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Fail2ban custom filter rule

This is tutorial shows how to add a Fail2ban custom filter rule for web applications e.g. joomla admin page, wordpress, etc.

Fail2ban is needed to block brute-force attacks. Easiest explanation: this attack is performed when page is entered through trying passwords again and again till the right password was found. This will be avoided for your web application by this fail2ban custom filter rule.

More about Brute-force attacks:


If the web application (e.g.: Moodle) that you use does not log login attempts in log files on your operating system, then you can use this fail2ban filter on the access log files of your webserver (in apache2: it is the file access.log). As it is shown in this tutorial the fail2ban filter detects login attempts when the user accesses the login page (in moodle: it is the page "login/index.php") through a "POST" command. 

Setting up a normal custom filter rule

First of all you have to create a filter file for fail2ban. Here we use SERVICENAME as an example.

vim /etc/fail2ban/filter.d/SERVICENAME.conf

This code must be inserted in the file SERVICENAME.conf. Please adjust the URL after the "POST" in the failregex.

# SERVICENAME configuration file


# Option:  failregex
# Notes.:  regex to match the password failures messages in the logfile. The
#          host must be matched by a group named "host". The tag "<HOST>" can
#          be used for standard IP/hostname matching and is only an alias for
#          (?:::f{4,6}:)?(?P<host>\S+)
# Values:  TEXT

failregex = ^<HOST> -.*POST /myurl/login/index.php HTTP/1.1

# Option:  ignoreregex
# Notes.:  regex to ignore. If this regex matches, the line is ignored.
# Values:  TEXT
ignoreregex =

Fail2ban checks login attemps on a website through failregex. The failregex in this example avoids following occurance.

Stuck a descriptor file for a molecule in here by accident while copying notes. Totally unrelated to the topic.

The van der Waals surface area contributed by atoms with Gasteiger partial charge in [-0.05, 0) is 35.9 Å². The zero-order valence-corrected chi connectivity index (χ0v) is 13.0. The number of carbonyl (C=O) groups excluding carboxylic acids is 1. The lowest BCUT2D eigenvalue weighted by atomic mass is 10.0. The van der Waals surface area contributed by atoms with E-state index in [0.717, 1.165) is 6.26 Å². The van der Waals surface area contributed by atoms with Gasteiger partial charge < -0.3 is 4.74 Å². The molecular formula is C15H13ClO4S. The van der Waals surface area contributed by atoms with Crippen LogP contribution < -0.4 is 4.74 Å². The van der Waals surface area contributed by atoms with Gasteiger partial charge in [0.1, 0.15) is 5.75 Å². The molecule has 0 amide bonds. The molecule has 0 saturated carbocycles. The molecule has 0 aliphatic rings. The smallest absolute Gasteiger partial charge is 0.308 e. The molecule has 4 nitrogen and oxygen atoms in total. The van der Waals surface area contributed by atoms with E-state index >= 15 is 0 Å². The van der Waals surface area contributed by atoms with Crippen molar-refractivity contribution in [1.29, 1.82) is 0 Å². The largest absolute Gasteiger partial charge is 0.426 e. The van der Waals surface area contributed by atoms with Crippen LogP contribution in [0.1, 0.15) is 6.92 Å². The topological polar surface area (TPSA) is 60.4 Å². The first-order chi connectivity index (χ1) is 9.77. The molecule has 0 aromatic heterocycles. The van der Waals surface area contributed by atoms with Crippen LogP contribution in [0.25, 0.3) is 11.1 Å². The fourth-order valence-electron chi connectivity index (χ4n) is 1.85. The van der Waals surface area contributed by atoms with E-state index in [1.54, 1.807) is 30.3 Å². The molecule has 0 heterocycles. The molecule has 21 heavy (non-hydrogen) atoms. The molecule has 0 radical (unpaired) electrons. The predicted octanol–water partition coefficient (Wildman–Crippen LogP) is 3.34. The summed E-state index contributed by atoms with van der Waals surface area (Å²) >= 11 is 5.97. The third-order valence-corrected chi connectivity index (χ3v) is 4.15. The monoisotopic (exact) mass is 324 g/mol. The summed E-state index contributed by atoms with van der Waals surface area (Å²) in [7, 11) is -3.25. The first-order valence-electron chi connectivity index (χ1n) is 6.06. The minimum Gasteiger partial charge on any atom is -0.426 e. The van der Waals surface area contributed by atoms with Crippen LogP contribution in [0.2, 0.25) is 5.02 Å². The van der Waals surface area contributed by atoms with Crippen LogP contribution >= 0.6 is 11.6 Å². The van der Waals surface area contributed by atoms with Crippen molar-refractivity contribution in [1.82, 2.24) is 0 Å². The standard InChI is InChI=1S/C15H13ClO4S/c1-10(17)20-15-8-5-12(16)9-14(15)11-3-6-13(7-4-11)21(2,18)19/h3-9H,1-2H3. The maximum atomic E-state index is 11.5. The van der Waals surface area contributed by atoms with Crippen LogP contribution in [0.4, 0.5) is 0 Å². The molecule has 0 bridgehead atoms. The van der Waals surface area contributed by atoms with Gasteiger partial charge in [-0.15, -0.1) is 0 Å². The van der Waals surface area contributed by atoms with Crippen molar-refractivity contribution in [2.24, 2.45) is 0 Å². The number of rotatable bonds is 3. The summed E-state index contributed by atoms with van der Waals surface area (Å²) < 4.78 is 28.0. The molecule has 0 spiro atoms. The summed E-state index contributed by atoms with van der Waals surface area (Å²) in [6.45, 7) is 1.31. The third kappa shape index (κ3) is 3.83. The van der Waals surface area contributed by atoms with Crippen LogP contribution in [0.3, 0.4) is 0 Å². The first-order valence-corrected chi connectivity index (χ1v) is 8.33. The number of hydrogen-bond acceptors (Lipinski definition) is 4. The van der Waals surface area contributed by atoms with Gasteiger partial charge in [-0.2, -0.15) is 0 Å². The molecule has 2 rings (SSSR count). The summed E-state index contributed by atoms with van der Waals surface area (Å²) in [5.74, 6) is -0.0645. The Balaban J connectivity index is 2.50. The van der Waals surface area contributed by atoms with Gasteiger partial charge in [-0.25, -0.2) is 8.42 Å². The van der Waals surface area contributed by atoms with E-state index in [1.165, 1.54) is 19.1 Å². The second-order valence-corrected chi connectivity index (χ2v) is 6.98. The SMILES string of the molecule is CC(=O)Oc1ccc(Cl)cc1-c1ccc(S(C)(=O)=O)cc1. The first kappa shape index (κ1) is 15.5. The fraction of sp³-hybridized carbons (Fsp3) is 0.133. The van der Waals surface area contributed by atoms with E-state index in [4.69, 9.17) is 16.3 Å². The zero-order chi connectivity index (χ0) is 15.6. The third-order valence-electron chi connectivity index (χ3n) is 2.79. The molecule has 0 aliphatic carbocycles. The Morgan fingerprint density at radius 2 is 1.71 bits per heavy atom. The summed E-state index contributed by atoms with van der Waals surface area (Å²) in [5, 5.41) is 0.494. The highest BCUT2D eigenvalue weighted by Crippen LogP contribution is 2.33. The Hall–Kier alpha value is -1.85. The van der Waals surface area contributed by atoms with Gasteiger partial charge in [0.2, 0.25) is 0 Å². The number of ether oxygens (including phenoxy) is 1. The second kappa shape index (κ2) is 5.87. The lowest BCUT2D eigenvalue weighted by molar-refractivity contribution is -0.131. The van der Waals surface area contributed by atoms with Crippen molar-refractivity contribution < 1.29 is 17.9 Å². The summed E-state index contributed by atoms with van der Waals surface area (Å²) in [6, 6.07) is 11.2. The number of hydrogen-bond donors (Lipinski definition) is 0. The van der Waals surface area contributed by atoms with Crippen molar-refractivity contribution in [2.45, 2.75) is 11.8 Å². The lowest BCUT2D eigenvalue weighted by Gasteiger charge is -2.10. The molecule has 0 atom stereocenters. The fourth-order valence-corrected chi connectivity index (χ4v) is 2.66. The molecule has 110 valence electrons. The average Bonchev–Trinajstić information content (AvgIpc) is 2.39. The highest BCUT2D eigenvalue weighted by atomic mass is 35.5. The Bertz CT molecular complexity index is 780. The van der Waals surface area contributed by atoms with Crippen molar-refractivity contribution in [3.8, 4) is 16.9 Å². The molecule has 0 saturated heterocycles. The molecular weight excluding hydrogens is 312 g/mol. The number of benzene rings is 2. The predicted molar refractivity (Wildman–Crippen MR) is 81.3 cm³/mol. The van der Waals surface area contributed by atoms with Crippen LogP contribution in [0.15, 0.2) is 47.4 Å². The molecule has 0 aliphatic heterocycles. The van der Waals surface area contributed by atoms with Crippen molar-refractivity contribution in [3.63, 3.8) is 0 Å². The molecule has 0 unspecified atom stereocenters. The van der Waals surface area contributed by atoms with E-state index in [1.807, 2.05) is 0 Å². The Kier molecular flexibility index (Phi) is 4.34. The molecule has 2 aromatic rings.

A excerpt of a log entry of Apache2: - - [28/Feb/2018:14:40:54 +0100] "POST /myurl/login/index.php HTTP/1.1" 303 906 "https://somewebsite.tld/myurl/login/index.php" "Mozilla/5.0 (Windows NT 6.3; Win64; x64; rv:58.0) Gecko/20100101 Firefox/58.0"

Now you have to create a Jail for this custom filter. You have to add the custom filter in the jail.local file:

enabled = true
action  = iptables-multiport[name=web, port="http,https", protocol=tcp]
logpath = /var/log/apache2/access.log
maxretry = 5

ATTENTION: action can be removed of this jail to use default settings of your Fail2ban instance. You may have to adjust the logpath according to your webserver. This code example can be used if you use Apache2 on Ubuntu or Debain.

Now we are finished with the configuration of the fail2ban custom filter. Fail2ban will check for matches (occurances) according to our new created filter. Do not forget to restart fail2ban after the configuration.

Testing this fail2ban custom filter

You can test the new created fail2ban custom filter with the program fail2ban-regex

fail2ban-regex /var/log/apache2/access.log /etc/fail2ban/filter.d/SERVICENAME.conf

Several checks / using several lines in the failregex

If you want to check for several occurances (matches) then you have to put the your regex in seperate lines. A failregex can have multiple lines, any one of which may match a line of the log file.

Example code:

failregex = Authentication failure for .* from <HOST>
            Failed [-/\w]+ for .* from <HOST>
            [iI](?:llegal|nvalid) user .* from <HOST>

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